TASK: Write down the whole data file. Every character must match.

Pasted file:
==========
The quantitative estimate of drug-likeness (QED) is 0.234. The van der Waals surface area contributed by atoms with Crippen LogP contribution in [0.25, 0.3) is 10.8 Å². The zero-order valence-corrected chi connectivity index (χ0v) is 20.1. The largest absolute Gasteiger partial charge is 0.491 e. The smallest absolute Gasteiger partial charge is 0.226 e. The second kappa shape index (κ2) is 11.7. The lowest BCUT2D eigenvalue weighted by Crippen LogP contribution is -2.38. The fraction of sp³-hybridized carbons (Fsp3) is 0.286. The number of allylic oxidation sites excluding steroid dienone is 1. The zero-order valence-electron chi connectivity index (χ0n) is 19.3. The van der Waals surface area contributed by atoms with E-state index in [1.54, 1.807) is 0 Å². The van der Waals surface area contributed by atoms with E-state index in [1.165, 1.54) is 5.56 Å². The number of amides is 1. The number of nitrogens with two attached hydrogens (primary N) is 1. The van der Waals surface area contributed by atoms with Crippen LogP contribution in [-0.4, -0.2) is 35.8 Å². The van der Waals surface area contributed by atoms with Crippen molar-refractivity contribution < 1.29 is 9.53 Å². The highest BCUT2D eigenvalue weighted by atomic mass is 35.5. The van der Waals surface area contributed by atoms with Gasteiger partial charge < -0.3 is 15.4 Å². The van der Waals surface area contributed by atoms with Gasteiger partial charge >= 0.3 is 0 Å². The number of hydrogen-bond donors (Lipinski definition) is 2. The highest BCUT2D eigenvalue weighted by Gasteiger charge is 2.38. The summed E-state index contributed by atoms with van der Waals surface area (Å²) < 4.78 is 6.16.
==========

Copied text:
The quantitative estimate of drug-likeness (QED) is 0.234. The van der Waals surface area contributed by atoms with Crippen LogP contribution in [0.25, 0.3) is 10.8 Å². The zero-order valence-corrected chi connectivity index (χ0v) is 20.1. The largest absolute Gasteiger partial charge is 0.491 e. The smallest absolute Gasteiger partial charge is 0.226 e. The second kappa shape index (κ2) is 11.7. The lowest BCUT2D eigenvalue weighted by Crippen LogP contribution is -2.38. The fraction of sp³-hybridized carbons (Fsp3) is 0.286. The number of allylic oxidation sites excluding steroid dienone is 1. The zero-order valence-electron chi connectivity index (χ0n) is 19.3. The van der Waals surface area contributed by atoms with E-state index in [1.54, 1.807) is 0 Å². The van der Waals surface area contributed by atoms with E-state index in [1.165, 1.54) is 5.56 Å². The number of amides is 1. The number of nitrogens with two attached hydrogens (primary N) is 1. The van der Waals surface area contributed by atoms with Crippen LogP contribution in [-0.4, -0.2) is 35.8 Å². The van der Waals surface area contributed by atoms with Crippen molar-refractivity contribution < 1.29 is 9.53 Å². The highest BCUT2D eigenvalue weighted by atomic mass is 35.5. The van der Waals surface area contributed by atoms with Gasteiger partial charge < -0.3 is 15.4 Å². The van der Waals surface area contributed by atoms with Gasteiger partial charge >= 0.3 is 0 Å². The number of hydrogen-bond donors (Lipinski definition) is 2. The highest BCUT2D eigenvalue weighted by Gasteiger charge is 2.38. The summed E-state index contributed by atoms with van der Waals surface area (Å²) < 4.78 is 6.16.